Every year, REMODELING's Big50 awards spotlight exemplary remodeling companies across the nation. Big50 winners are companies whose success other remodelers can learn from, and the award earns winners recognition and respect throughout the industry.

But that respect on its own cannot generate profits. Respect is an asset that you must use to your advantage or you waste it entirely.

With our first ever Big50 Marketing Contest, we wanted to learn how Big50 companies leverage the award to make gains in their markets.

The contest presents a sample of the efforts past winners are making toward that end. The REMODELING editorial staff judged each entry on its overall merit and selected six winners, who, using a variety of media, found creative and diverse solutions to the same essential challenge: How do you leverage an award?

J & J Custom Kitchen and Baths runs radio ads to help promote other publicity events, including newspaper coverage and sponsored contests. The company also trumpets its 2002 Big50 award on its Web site with a crawler and a Big50 logo that links to Remodeling Online. "[The Big50 award] connects you to professionalism," says co-owner John White. "If you're receiving this type of award, the customer knows you're not a fly-by-night."

Eichhorst & Co. Remodeling and Design, Spring Grove, Ill., was a Big50 winner in 2001. The company promotes its Big50 award on all of its marketing materials. Owner Gary Eichhorst says the award is a mark of credibility customers should see as often as possible. "It's an unbiased, third-party confirmation the company is doing something right."

Teakwood Builders, Saratoga Springs, N.Y., became a Big50 remodeler in 2002. The company displays the Big50 logo on its business card, and a Big50 logo links Teakwood's Web site to the company's page in the Remodeling Online archive. Teakwood's Big50 win alerted local business media to the company's success, says James Sasko, the company's president, and that attention "increased our visibility to prospective clients."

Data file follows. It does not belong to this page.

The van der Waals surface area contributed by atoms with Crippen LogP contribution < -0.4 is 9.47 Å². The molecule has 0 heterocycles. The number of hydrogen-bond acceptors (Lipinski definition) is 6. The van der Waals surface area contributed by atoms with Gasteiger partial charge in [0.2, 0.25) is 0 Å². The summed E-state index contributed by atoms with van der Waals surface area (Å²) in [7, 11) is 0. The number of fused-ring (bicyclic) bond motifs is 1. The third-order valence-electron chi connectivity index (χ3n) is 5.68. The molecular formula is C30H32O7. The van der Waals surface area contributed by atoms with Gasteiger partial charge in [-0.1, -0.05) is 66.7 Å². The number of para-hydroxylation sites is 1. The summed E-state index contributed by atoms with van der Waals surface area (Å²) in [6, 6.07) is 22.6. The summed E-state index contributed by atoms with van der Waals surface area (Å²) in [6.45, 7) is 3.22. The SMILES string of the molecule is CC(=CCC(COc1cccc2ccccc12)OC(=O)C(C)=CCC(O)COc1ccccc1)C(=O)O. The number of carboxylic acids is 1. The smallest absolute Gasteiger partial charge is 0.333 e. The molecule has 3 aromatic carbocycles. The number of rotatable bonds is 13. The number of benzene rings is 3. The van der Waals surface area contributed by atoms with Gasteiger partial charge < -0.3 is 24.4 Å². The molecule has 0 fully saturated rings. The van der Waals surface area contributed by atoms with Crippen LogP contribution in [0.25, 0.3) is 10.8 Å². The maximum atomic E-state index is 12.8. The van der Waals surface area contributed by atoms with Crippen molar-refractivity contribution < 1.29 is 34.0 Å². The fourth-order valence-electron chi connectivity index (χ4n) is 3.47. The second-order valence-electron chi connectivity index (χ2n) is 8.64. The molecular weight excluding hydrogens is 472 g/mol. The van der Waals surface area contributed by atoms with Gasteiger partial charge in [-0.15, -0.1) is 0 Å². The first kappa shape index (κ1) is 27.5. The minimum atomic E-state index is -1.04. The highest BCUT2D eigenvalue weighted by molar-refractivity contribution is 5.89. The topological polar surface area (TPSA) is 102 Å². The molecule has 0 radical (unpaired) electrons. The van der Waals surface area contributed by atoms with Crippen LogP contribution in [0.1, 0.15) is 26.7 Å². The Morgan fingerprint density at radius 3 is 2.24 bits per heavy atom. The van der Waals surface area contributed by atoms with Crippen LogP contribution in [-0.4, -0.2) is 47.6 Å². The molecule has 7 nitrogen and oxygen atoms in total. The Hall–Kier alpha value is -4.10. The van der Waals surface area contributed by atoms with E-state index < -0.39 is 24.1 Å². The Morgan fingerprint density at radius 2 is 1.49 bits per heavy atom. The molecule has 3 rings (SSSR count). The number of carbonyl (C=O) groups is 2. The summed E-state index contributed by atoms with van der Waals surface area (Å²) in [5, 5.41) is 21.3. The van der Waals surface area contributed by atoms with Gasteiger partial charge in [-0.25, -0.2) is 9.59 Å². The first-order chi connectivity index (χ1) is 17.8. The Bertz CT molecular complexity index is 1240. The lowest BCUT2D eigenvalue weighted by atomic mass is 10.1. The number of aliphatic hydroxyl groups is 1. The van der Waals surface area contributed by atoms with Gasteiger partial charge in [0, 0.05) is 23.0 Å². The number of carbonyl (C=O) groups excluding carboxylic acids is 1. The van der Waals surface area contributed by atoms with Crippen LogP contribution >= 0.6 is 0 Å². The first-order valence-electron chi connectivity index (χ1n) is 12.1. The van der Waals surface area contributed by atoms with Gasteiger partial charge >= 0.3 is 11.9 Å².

Walter HB Platt of Groton, Mass., was a Big50 winner in 2000. The company promotes its Big50 award on hats and T-shirts, as well as in a mass mailing looking for new employees. Office manager Patty Naughton says, "We used the award to entice people who would be proud of what they do. We think it's helped us put together a really great team of employees."

Colorful, professionally designed business cards and stationery promote Boardwalk Builders' 2000 Big50 award, as does the company's jobsite trailer. Owner Patty McDaniel says the Big50 award distinguishes her as a nationally recognized professional in her small Rehobeth, Del., market. "It sets the tone for professionalism. Most of the remodelers in my market aren't even members of an association."

Medina Construction promotes its 1994 award in an office display and in its proposal letters. Company brochures and business cards feature the Big50 logo. Bill Medina, president, says using the Big50 logo helps brand the award. "Establishing a consistent message is important," Medina says. Honorable mention

Now a salesman for Case Handyman Services, Steve Klitsch won a Big50 award in 1997 as the principal of Carlysle Construction.

Klitsch asked REMODELING's art department for the official Big50 logo in a variety of sizes and placed the logo on every piece of the company's printed material, even its contracts. "My intention was that anything that would come in contact with my clients, I wanted them to see that Big50 recognition," Klitsch says.

Explaining the award made his customers aware of the depth of professionalism in the remodeling industry, Klitsch says. "It showed them that I'm part of a larger collective of professionals."